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Published: December 31st 2012
Getting to Kanchanaburi from Bangkok was a piece of cake. We caught a $3 cab to the bus station, bought our bus tickets upon arrival and 3 hours later were in Kanchanaburi. This is another city that Tyler visited last time he was in Thailand so he knew which area we wanted to go to. We ended up staying at the exact same guesthouse he did last time. It had rafts of rooms floating on the Kwai River that were cheap, basic and perfect for our limited needs. As usual, the first thing we did was wander around our part of town to see what it was like. It seemed really quaint, friendly and pretty; it was also full of expats. There were plenty of older Aussie's and Brit's all over the place either for a vacation or owning a business and calling it their home. When we come across a large expat community we know it's probably a really nice area to be in. Westerners don't just set up a new life in a rugged undeveloped city. While Kanchanaburi is relatively small (about 170,000 compared to the 8 million in Bangkok) there is plenty to see and do in the
surrounding area. We had come to Kanchanaburi for pretty much one reason, the Tiger Temple.
Since we had separate rooms at this guesthouse and had a few crazy days in Bangkok, we spent a lot of time relaxing and enjoying some private time floating on the river surrounded by mountains. We had a quiet morning doing just that before regrouping around 11:00 when we packed our day packs and went to find a tuk-tuk. We found a lady who said she would drive us to the Tiger Temple, wait and bring us home when we were finished for a reasonable price. The drive was about 45 minutes and very scenic. We have come across so many different types of mountain ranges on our travels. The mountains in this area were just as unique. The land seemed very flat except for when a small mountain range would poke out of the world. They were rounded like humps on a camels backs and were covered in full green forests. It was a beautiful drive; the scenery helped take our minds off of how uncomfortable is was, with the three of us in a 2-seater tuk-tuk.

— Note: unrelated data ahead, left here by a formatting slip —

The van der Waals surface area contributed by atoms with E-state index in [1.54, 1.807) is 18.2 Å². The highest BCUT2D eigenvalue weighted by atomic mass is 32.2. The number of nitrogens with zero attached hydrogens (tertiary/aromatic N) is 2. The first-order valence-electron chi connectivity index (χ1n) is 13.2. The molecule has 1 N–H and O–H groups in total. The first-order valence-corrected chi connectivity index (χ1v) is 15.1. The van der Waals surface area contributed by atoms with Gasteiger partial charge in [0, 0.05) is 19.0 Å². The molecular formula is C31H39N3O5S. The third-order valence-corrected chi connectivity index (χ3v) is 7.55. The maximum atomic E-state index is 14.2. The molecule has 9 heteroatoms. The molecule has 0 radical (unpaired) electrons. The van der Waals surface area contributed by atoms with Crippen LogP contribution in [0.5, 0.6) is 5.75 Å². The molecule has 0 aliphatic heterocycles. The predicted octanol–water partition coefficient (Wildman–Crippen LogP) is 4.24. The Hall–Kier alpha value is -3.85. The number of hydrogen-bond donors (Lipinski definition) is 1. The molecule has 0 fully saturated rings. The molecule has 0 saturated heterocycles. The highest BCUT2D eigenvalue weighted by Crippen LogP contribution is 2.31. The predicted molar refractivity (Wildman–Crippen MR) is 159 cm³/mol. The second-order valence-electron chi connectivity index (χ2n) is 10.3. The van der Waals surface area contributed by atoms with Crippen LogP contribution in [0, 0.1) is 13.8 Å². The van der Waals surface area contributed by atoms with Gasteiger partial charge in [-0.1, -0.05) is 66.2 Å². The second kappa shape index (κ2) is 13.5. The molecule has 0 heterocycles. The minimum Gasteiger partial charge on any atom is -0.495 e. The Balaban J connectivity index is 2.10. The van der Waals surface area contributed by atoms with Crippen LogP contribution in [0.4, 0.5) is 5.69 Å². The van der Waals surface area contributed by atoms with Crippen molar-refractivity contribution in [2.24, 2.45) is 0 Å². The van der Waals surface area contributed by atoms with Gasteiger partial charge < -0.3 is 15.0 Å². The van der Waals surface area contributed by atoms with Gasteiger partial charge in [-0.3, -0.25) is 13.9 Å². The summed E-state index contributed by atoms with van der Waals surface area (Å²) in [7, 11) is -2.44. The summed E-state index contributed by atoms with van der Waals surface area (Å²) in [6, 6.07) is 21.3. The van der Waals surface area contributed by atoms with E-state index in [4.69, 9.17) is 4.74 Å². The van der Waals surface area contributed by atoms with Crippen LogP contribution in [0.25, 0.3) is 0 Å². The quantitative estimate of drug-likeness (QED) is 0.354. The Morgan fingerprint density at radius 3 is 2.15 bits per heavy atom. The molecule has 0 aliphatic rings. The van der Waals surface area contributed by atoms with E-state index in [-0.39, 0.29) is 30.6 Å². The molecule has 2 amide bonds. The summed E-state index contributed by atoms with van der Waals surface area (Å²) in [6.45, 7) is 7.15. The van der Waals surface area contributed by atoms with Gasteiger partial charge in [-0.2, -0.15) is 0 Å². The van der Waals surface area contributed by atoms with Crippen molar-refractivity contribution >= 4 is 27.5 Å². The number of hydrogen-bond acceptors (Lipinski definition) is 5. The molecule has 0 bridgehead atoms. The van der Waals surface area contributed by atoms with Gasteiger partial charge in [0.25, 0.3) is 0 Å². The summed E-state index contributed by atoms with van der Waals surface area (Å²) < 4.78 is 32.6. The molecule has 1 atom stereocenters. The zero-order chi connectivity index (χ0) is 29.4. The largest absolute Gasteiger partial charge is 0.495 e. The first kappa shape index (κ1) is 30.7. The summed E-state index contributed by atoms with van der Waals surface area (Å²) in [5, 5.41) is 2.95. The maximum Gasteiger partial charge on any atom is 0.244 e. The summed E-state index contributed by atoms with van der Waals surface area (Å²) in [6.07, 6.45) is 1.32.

We made it to the
Tiger Temple in great timing. We were walking up the entry path when Tyler said “When you see a tiger you're going to be like holy f*cking sh*t” and then the tigers appeared and we definitely thought just that. Paul and Rebecca were stunned to see how big the cats really were. We got a chance to walk around petting a few tigers before the employees and volunteers herded all the tourists into a small area. Then we each got a turn walking the biggest tigers on a leash down into the “canyon”. While it was uber touristy and we aren't always into that sort of thing, it was still really cool to feel the weight of the tiger on the leash and really appreciate how majestic and powerful they are. While in the canyon their was a talkative, humourous, well-informed Kiwi telling us about the Tiger Temple and answering questions people had. There are 114 tigers in the Temple as of Christmas Day (that's the day we went, Merry Christmas us!!)
When all of the tourists made it to the canyon and all the tigers were in their places we were allowed to be guided around to take